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OC Register: Hoornstra: After a long year, baseball is a spectator sport again

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OK. Pandemic joke.

Two fans walked into a baseball stadium in 2020. They took their place in the front row of the outfield bleachers. The first batter of the game slugged a pitch over the fence for a home run. The ball hit the first fan in the shoulder and bounced away, out of both fans’ reach. “Look, I know you wanted to sit close to the action today,” the second fan said to the first, “but maybe you’re not cut out for these seats.”

It’s been a long year. The coping mechanisms – Dad jokes, Zoom rooms, long runs, re-runs – ran the gamut. Unless you happened to be in Arlington, Texas last October, seeing a Major League Baseball game in person couldn’t cure your case of the Pandemic Blues.

It was Aristotle who coined the term “catharsis” to describe the process of releasing pent-up emotions. He seemed to grasp the mental constraints of solitude. He would understand why even cardboard cutouts attended baseball games in groups, even if he couldn’t understand why infield shifts were more effective against left-handed hitters than righties. There will be a lot of catharsis in Anaheim on Thursday, when the Angels open their gates to fans for the first time since September 2019.

Alex Gomez of Whittier and his brother, Anthony, had tailgated in the parking lot before attending every Angels home opener for 12 consecutive seasons before the COVID-19 pandemic. The tailgating dream is deferred, but at least the brothers will be in the ballpark Thursday. Until a couple of weeks ago, Alex Gomez said he hadn’t been to a public gathering of any kind since the pandemic began.

“After pretty much doing absolutely nothing the past year due to COVID restrictions and such, it feels great to venture out again and experience some normalcy,” he said.

Joel Campa of West Covina will attend Saturday’s game against the White Sox with his father, Joseph. He estimates he saw 35-40 games last season on television. It wasn’t the same.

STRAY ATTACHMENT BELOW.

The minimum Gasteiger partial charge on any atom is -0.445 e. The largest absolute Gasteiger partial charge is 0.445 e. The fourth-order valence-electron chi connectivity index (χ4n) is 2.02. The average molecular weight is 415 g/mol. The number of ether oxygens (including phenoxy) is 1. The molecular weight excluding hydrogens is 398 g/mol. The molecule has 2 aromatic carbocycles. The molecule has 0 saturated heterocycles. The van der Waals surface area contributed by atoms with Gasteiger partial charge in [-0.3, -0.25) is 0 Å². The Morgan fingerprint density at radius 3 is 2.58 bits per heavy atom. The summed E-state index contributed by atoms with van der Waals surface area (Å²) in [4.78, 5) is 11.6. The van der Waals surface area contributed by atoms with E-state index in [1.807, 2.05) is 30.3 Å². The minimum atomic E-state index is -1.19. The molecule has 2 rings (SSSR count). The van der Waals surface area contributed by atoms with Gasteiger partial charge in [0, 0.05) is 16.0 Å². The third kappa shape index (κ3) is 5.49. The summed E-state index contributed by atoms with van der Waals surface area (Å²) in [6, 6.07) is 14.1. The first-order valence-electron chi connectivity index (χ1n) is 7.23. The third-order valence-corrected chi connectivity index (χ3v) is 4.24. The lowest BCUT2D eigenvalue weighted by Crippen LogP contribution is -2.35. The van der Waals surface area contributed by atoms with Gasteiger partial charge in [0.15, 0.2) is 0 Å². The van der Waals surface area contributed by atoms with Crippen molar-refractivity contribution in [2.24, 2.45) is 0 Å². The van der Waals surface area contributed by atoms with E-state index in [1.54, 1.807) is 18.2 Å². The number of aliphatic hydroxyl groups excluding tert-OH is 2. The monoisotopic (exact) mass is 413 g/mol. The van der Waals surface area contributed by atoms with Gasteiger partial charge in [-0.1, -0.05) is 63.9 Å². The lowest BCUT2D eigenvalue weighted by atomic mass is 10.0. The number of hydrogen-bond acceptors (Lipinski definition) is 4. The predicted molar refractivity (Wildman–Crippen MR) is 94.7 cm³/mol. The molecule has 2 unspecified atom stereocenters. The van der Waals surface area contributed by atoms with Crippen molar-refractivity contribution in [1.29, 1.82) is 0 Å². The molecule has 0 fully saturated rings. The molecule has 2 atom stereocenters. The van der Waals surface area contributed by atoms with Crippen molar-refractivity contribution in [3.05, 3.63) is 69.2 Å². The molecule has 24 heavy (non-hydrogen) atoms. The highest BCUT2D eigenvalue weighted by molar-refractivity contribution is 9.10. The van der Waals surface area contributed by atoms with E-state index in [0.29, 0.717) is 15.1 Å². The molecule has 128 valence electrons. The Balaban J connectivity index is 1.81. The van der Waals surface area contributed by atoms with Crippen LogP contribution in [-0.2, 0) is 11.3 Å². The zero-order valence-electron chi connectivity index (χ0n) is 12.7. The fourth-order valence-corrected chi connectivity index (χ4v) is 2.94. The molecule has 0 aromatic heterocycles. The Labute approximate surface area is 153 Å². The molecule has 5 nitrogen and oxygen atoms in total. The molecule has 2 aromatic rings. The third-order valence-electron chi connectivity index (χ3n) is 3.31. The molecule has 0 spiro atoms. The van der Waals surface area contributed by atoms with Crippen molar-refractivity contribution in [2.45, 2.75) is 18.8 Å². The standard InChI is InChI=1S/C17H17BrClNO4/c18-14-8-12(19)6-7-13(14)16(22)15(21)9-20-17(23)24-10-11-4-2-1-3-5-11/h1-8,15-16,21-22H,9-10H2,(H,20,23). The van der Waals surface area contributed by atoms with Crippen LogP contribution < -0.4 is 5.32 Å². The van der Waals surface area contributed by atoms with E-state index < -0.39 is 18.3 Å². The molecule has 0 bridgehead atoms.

“It was sad watching the games and not seeing any fans there last year,” Campa said. “There was not the same energy there.”

“I’m glad I haven’t gone to a game in so long,” said Ryan Tanner, who bought his tickets to Friday’s game during an early online pre-sale, “because it makes you appreciate the experience even more and to not take it for granted.”

Then there was Trevor Kennedy, a 23-year-old aspiring actor from Walnut. He’s biding his time working at In-N-Out Burger while his breakout role awaits. One day, he got an email from the Angels saying his window to buy tickets was opening at 9 a.m. that Wednesday. By 9:23, he owned six tickets to the April 19 game against the Rangers.

For Kennedy, like a lot of us, holding a ticket means more than being able to attend a baseball game in person.

“Not having baseball in my life was a real shock to me because I realized I would use baseball, either playing it or watching it, as an escape from reality, troubles, and dive into the game,” he said. “What would I fill my time with? The existential dread started kicking in.”

Kennedy’s playing career ended after his senior year at Walnut High School. He’s typically attended 20 to 25 Angel games in person every year since. When the 2020 season paused because of the pandemic, he turned to YouTube at first. He re-watched David Freese save the Cardinals from the brink of losing the 2011 World Series. He re-watched the Angels’ championship run from 2002.

Mostly, he fretted.

“I’ve been diagnosed with hypochondriasis,” Kennedy said. “It’s a form of anxiety that obsesses over being terminally ill or thinking you have a bunch of things wrong with you. I don’t have a filter if something’s physically wrong with me. For example, I stubbed my toe one day: ‘I’m going to get a blood clot, it’s going to travel up to my heart, and I’m going to die.’ The pandemic was not fun for me. I had to sit there and wrestle with those feelings rather than watching Mike Trout hit a grand slam.”

Eventually, Kennedy sought out therapy. He said he’s feeling better now, with less time to fret and Angel Stadium open to fans. Even with professional help, Kennedy said baseball still holds therapeutic value.

“You just kind of realize when you don’t have it,” he said. “Growing up, it was a huge escape. Extremely therapeutic for me. Not only learning social skills, I’ve learned so many life lessons from being part of a team, having one goal in mind, and being part of that goal. Anything I do now in life, I look into it as if it is a baseball team and how you would use success that way.”

The Angels, and every team hosting a game in April, now bear the burden of proof that attending a game in person is safe. Many fans are choosing to remain home until they are fully vaccinated, even as the new COVID-19 case rate in Orange County falls to its lowest point since June of last year.

Managers are often quick to remind reporters that Opening Day is no more important than any of the next 161 games. For fans, that simply isn’t true. After a long year, the gates are finally open to a familiar escape, a series of sights and sounds and smells that didn’t always translate to the small screen. The cardboard season is over. Baseball is a spectator sport again.

Fans wait for a foul ball to be hit down the left field line during batting practice before the start of the Angels’ 2018 season opener against the Cleveland Indians at Angel Stadium. After the pandemic kept fans out of the stadium in 2020, several thousand will be allowed in for Thursday night’s season opener against the White Sox. (Photo by Paul Rodriguez, Contributing Photographer)

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